I’ve always been afraid of bugs. Well, not so much afraid of as disgusted by. And it’s not just bugs that freak me out. Any vile little creature, particularly if it is outside of its natural habitat (which should be far, far away in the woods), will cause me to declare a state of emergency.
Yes, I know. To some of you, I may sound ridiculous. We’ve already established that I’m a big, blubbering, scaredy-cat baby. But I must have a few discerning readers who know I’m right. Critters are gross, and they don’t belong around people.
One time, when we lived in our old house, I saw a snake casually creep out from behind the TV and slither its way across my living room floor. I was home alone except for the baby sleeping upstairs, so I did the only logical, responsible thing. I called my husband and told him to come home that instant. In fact, I didn’t even need to tell him that.
Me: There is a snake in our house.
Him: Do you want me to come home?
He knows me so well.
Now, I’m not going to say that this is the reason we no longer live there, but I’ll let you draw your own conclusions.
Unfortunately, I have not completely escaped the bugs. (And yes, Smarty McSmartypants, I know that snakes are not technically bugs. But for simplicity’s sake, I’m calling all these little critters that give me the heebie jeebies “bugs.” Call it “poetic license.” They bug me, OK?)
Anyway, shortly after we moved into our new place, I was painting the basement and removed an outlet cover. Behind it, dead and deep-fried, was a mouse. I screwed the plate back to the wall, set down my roller, and promptly reported the news on Facebook. Many of my friends were sympathetic.
“Yes, thank you. It was fairly traumatizing.”
“We meant the mouse!”
“The mouse? It’s dead. It doesn’t care that I almost touched its mouse cooties.”
“But it probably fried to death!”
“Ick. Don’t remind me.”
So you can imagine my dismay when I learned last month that the Earth’s population of spiders could potentially eat all of humankind in one year. How do we know this? Two scientists named Martin Nyffeler and Klaus Birkhofer decided to count up all of the spiders in the world and then calculate how many tons of meat they consume in a year. (PS. Human beings are meat now.) This may sound disturbing, but the study contributes valuable material to Germany’s Strategic Reserve of Stories to Frighten Children.
And that’s not all. The authors note that the global average spider density is about 131 per square meter. But that’s only an average. In certain “ideal conditions,” there could be up to 1,000 spiders per square meter. One thousand. If you’re an American, like me, you’re probably wondering how big a square meter is. Don’t worry, I’ve done the conversion for you. I’m here to serve you and your nightmares. One square meter is equal to 10.8 square feet. This means that my house contains about 325 square meters. Now, I don’t know what the “ideal conditions” for spider habitats would be, but I’m assuming that a house containing 400 pounds of human meat and infrequently vacuumed bedroom carpets would make the list. Therefore, science has proven that there are 325,000 spiders living in my home. Thank you, Science.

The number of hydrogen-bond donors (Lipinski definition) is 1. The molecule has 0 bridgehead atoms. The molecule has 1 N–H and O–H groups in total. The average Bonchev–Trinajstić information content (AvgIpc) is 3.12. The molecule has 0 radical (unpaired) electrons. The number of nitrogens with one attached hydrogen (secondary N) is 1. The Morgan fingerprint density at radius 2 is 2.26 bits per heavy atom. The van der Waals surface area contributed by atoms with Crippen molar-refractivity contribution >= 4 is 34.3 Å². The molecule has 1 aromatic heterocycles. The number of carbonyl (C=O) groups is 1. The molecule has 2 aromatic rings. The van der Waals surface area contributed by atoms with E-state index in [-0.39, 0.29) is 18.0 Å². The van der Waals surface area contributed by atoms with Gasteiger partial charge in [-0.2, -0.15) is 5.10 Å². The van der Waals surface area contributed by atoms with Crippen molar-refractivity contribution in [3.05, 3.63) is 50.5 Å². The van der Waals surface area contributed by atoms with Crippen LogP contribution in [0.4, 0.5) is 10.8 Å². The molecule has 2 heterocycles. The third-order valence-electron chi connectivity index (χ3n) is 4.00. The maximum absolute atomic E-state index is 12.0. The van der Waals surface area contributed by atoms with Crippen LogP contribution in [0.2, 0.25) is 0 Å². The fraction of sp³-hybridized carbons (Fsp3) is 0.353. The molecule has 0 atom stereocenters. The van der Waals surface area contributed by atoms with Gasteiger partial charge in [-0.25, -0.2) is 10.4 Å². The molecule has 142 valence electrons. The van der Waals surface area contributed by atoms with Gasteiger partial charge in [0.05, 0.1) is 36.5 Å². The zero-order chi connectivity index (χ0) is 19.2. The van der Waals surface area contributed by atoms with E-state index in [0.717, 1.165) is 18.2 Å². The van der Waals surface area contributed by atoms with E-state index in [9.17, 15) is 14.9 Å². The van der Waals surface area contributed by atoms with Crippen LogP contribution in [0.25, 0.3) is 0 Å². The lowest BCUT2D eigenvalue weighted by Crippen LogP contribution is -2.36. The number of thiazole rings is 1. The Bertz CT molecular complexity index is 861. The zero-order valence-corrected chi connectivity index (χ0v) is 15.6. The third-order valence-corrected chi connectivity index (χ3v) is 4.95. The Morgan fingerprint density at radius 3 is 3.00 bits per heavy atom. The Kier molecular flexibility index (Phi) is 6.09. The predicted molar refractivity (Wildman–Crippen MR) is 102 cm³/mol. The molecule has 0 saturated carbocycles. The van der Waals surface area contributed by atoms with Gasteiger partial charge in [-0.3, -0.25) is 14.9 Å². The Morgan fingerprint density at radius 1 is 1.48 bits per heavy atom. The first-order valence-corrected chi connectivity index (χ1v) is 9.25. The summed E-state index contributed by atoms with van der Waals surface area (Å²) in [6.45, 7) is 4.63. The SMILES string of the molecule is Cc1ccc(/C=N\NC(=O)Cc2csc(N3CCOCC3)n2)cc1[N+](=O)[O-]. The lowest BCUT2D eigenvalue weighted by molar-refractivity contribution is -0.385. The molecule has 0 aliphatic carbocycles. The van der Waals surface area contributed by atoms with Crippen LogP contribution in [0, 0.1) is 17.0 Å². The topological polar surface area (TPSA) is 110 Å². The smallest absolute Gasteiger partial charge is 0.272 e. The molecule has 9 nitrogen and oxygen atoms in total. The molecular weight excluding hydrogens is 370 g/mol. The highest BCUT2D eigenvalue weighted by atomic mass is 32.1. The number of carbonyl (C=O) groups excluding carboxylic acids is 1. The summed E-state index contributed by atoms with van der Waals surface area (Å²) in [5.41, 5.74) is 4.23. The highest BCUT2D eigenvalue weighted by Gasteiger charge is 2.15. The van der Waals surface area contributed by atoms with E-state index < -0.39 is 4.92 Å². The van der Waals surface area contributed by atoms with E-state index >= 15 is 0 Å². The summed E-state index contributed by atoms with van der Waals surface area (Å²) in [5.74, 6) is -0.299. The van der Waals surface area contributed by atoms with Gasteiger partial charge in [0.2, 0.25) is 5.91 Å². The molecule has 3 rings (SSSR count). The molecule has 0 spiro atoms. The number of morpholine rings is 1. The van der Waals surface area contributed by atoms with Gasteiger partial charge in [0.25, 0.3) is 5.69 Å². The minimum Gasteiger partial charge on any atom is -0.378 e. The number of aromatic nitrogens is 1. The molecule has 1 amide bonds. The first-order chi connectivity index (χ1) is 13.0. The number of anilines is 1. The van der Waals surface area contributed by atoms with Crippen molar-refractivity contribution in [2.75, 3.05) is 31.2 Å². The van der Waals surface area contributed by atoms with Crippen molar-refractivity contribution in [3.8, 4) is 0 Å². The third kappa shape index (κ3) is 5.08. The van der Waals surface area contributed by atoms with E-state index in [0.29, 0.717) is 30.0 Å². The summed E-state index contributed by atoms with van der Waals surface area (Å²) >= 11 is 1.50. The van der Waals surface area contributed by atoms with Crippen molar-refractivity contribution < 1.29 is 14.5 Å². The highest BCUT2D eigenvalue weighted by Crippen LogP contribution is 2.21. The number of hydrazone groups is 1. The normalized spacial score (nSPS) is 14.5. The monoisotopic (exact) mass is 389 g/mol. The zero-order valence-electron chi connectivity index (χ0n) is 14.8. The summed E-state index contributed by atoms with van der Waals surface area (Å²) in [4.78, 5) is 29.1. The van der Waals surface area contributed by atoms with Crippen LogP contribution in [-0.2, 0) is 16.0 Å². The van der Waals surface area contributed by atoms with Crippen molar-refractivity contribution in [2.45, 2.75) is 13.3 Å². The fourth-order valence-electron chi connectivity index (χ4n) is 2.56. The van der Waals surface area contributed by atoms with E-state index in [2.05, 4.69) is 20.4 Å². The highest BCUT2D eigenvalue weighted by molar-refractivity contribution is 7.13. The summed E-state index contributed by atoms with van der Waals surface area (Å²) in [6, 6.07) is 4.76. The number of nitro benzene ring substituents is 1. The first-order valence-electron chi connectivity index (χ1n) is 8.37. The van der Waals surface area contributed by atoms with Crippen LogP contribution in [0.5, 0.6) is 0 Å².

If you are lucky enough to live in a smaller home with fewer potential human victims, say a single anorexic woman with a scantly-fed cat in a freezing studio apartment, perhaps you are only living with 30,000 or so flesh-eating spiders. That is still a hell of a lot of spiders. There is nearly a 100% chance that a spider is watching you at this very moment. He is lying in wait. Sizing you up for his web. If you don’t feel a creepy tingling on your scalp right now, then I haven’t done my job.
Which brings me to another news item. Right here in my home state of Maryland, a couple found a live scorpion in their bag of baby spinach. Where the hell do you get a scorpion in Maryland? This critter was trapped inside a sealed bag of “triple washed spinach.” I don’t know about you, but I’m washing mine from now on. And inspecting every leaf individually. In fact, maybe I’ll start growing my own spinach in a scorpion-free environment. Though I do live pretty close to the scorpion-in-the-spinach people. Maybe spinach isn’t safe at all. Yes. Best to give up spinach all together, just to be safe.
And just in case you people in the rest of the country think you are safe from critter-infestation, I’d like to point out that just last week, someone dumped over 40 snakes in a WalMart parking lot in Arkansas. So you understand what this means? You could be completely surrounded by concrete and still encounter dozens of snakes because some sick prick decided to collect them and dump them right where you go to shop for cheap hotdogs and toilet paper. (Thank God it wasn’t a Target.) Detective Jack Hailey of the local police department astutely observed, “They were collecting them for this reason, and I don’t think that was the best thing to do at all.” No. Definitely not the best thing to do, detective.
No one is safe, anywhere. Spiders. Scorpions. Snakes. I used to laugh because a former co-worker was convinced that snakes could climb up out of his toilet and bite him in the butt. I now consider him a prophet.
So please, people, stay safe. I’m praying for you.
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